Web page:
In their book, Children's Friendship Training , Fred Frankel and Robert Myatt of the UCLA Semel Institute outline a formal program for grade school kids who have trouble making friends.
One aspect of the program involves making conversation. Frankel and Myatt argue that kids need to practice the art of “trading information." Tips to pass onto kids include:
When starting a conversation with someone new, trade information about your “likes" and “dislikes."
Don’t be a conversation hog. When engaged in conversation, only answer the question at hand. Then give your partner a chance to talk, or ask a question of your own.
Don’t be an interviewer. Don’t just ask questions. Offer information about yourself.
Frankel and Myatt suggest that kids practice their conversational skills by making phone calls to each other.
For kids struggling to make friends, avoid competitive games and other situations that can provoke conflict or discourage cooperation.
Several studies suggest that kids get along better when they are engaged in cooperative activities - i.e. activities in which kids work toward a common goal. This is true in the classroom, and it’s also true when kids play. For example, one study compared how 4th grade boys behaved during competitive and cooperative games. During cooperative games, unpopular boys were less disruptive and behaved with greater maturity. Popular boys showed greater tolerance.
Based on such findings, Fred Frankel and Robert Myatt recommend that parents steer kids away from competitive games, at least until kids develop better social skills.
Got a play date? Frankel and Myatt also recommend that parents plan ahead and put away toys that discourage social interaction or provoke fighting. That means putting away toy weapons. It also means putting away toys designed for solitary play or which inspire self-absorption, like video games. And if your child can’t bear to share something, it’s best to hide it until the play date is over.
4. Foster Empathy And Sympathetic Concern For Others
Although even babies shown signs of empathy, I think it’s a mistake to imagine that full-blown empathy will “just emerge" if you leave kids alone. Here are some tips for fostering empathy, perspective-taking, and sympathy in kids.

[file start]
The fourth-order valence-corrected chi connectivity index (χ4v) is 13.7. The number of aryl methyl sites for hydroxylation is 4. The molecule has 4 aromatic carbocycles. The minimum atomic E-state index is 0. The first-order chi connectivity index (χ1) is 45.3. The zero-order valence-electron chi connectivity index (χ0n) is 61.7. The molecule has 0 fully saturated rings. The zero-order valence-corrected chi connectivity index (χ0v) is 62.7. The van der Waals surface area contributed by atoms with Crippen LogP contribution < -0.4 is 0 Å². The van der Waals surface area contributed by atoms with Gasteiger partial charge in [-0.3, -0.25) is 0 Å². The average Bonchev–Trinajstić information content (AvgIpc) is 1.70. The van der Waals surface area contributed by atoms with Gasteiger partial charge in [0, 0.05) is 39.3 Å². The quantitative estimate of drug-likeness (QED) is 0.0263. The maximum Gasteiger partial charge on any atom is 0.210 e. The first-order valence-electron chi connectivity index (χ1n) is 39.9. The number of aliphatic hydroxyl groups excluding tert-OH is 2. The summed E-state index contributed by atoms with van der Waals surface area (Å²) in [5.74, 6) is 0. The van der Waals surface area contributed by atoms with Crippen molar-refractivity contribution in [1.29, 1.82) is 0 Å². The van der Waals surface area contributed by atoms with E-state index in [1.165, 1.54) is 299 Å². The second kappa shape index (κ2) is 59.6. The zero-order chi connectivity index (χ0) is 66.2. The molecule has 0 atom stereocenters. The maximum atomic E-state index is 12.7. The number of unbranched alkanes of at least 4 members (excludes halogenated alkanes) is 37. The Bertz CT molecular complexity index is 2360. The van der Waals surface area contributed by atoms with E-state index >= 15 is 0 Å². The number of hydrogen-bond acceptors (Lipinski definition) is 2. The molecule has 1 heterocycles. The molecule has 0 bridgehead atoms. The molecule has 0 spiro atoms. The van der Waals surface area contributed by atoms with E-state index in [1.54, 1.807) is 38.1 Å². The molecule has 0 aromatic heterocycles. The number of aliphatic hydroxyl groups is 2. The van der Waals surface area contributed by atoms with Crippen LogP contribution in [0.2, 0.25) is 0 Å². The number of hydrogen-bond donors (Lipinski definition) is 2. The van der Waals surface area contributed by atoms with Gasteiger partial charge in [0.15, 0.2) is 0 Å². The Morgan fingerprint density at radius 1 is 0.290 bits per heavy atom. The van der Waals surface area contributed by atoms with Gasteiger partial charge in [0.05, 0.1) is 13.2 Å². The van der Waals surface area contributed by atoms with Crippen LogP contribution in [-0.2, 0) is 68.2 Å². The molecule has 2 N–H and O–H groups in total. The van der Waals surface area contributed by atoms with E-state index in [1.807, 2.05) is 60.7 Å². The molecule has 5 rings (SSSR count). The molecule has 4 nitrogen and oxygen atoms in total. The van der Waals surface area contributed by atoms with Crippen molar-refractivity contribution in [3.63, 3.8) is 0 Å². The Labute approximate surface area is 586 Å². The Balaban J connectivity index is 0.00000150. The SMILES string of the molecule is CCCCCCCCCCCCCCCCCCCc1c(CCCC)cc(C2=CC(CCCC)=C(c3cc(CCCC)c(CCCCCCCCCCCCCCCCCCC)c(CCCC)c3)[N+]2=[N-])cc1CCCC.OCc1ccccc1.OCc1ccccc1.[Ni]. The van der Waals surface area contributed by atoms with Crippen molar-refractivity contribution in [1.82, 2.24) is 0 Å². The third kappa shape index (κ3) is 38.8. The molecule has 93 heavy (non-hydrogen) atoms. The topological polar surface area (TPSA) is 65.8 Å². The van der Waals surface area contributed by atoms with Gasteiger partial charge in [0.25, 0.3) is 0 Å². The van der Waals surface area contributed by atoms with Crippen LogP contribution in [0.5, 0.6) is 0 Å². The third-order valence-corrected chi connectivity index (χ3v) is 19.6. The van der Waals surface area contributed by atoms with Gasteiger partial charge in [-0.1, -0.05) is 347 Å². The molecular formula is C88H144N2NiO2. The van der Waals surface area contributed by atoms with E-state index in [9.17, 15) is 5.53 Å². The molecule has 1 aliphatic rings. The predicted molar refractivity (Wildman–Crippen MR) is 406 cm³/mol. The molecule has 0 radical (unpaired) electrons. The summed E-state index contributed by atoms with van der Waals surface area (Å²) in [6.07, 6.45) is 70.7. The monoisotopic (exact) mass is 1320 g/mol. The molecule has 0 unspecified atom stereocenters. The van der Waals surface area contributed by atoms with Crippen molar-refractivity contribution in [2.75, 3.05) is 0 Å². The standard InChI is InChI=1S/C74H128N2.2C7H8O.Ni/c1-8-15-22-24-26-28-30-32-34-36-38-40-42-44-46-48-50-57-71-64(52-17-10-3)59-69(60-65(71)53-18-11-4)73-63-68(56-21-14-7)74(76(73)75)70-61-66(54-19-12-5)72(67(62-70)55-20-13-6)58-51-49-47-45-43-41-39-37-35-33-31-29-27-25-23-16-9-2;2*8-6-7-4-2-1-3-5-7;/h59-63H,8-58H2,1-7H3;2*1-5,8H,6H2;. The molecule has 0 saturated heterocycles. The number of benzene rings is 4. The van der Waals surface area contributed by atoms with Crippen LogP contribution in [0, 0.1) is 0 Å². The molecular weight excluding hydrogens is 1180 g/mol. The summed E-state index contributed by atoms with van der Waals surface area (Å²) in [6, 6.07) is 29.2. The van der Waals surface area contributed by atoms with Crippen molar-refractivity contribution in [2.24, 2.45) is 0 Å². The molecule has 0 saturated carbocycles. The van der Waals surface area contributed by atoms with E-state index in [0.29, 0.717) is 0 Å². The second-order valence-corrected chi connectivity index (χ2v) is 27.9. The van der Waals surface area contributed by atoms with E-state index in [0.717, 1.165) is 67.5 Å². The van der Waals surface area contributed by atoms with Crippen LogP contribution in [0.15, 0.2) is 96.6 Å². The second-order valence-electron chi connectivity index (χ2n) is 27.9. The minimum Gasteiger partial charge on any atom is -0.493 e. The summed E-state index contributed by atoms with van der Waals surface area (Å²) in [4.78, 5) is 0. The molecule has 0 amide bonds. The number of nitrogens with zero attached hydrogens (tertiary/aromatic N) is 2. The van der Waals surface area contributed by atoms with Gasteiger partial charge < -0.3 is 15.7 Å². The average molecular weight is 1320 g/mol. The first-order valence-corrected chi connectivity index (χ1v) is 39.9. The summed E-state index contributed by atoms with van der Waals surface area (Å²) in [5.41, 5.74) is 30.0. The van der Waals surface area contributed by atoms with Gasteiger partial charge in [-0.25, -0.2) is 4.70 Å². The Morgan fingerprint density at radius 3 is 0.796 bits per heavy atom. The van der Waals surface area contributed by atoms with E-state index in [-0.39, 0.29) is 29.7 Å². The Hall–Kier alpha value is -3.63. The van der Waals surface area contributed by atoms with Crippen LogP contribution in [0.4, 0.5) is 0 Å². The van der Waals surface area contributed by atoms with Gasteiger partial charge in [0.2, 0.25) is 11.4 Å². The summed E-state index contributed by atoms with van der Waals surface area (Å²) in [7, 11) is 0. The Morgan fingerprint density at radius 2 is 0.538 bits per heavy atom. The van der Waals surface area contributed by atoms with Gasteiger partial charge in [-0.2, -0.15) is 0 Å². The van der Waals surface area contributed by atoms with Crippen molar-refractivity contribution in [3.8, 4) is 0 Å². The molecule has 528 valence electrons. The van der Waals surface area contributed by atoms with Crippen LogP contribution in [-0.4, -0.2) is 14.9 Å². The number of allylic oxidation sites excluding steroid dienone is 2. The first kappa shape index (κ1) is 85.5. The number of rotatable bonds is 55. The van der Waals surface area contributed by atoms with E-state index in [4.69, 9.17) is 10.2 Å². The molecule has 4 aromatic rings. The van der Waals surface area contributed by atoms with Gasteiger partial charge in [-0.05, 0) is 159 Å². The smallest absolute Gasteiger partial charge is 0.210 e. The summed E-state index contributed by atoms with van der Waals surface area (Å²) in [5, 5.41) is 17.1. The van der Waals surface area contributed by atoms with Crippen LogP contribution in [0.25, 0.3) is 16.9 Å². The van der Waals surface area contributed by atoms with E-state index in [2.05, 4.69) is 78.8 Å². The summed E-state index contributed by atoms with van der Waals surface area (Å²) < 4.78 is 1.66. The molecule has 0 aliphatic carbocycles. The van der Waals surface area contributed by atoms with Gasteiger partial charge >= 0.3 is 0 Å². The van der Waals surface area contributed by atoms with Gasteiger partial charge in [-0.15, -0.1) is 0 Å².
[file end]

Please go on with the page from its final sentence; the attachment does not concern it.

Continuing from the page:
5. Help Kds “Read" Facial Expressions
You might think that interpreting facial expressions is a “no-brainer," but experiments suggest that elementary school children can benefit from practice. Read more about it, and about specific activities kids can try to practice reading faces.
6. Coach Kids On How To Cope With Tricky Social Situations
Let’s get really specific. If you see some children playing and you want to join them, how do you go about it? Victoria Finnie and Alan Russell presented mothers with several hypothetical scenarios and then asked these mothers what advice they would give their preschool children. The researchers discovered the mothers that gave out the best advice were the mous with the most socially-adept kids. What did the mums say?
Before making your approach, watch what the other kids are doing. What can you do to fit in?
Try joining the game by doing something relevant. For example, if kids are playing a restaurant game, see if you can become a new customer.
Don’t be disruptive or critical or try to change the game.
If the other kids don’t want you to join in, don’t try to force it. Just back off and find something else to do.
7. Monitor Kids’ Social Life
Studies in a variety of cultures suggest that children are better off when their parents monitor their social activities. This doesn’t mean hovering over kids or getting in the middle of every peer interaction. But it does mean supervising where kids play and helping kids choose their friends. Research supports the idea of “bad influences." In one study, primary school kids who named more aggressive peers as their friends were more likely to develop behavioural problems over time. And kids with behaviour problems are more likely to get rejected by their peers.
8. When Possible, Let Kids Try To Work Things Out On Their Own
Young toddlers need to be closely supervised. But as kids get older, parents need to back off. Parents who hover over their kids are robbing them of the chance to develop their own social skills.
9. Watch Out For Bullying
One exception to the dictum “let kids work it out for themselves" is bullying. Bullying isn’t a healthy part of childhood, and expects agree that adults need to get involved.
You can read the original article here.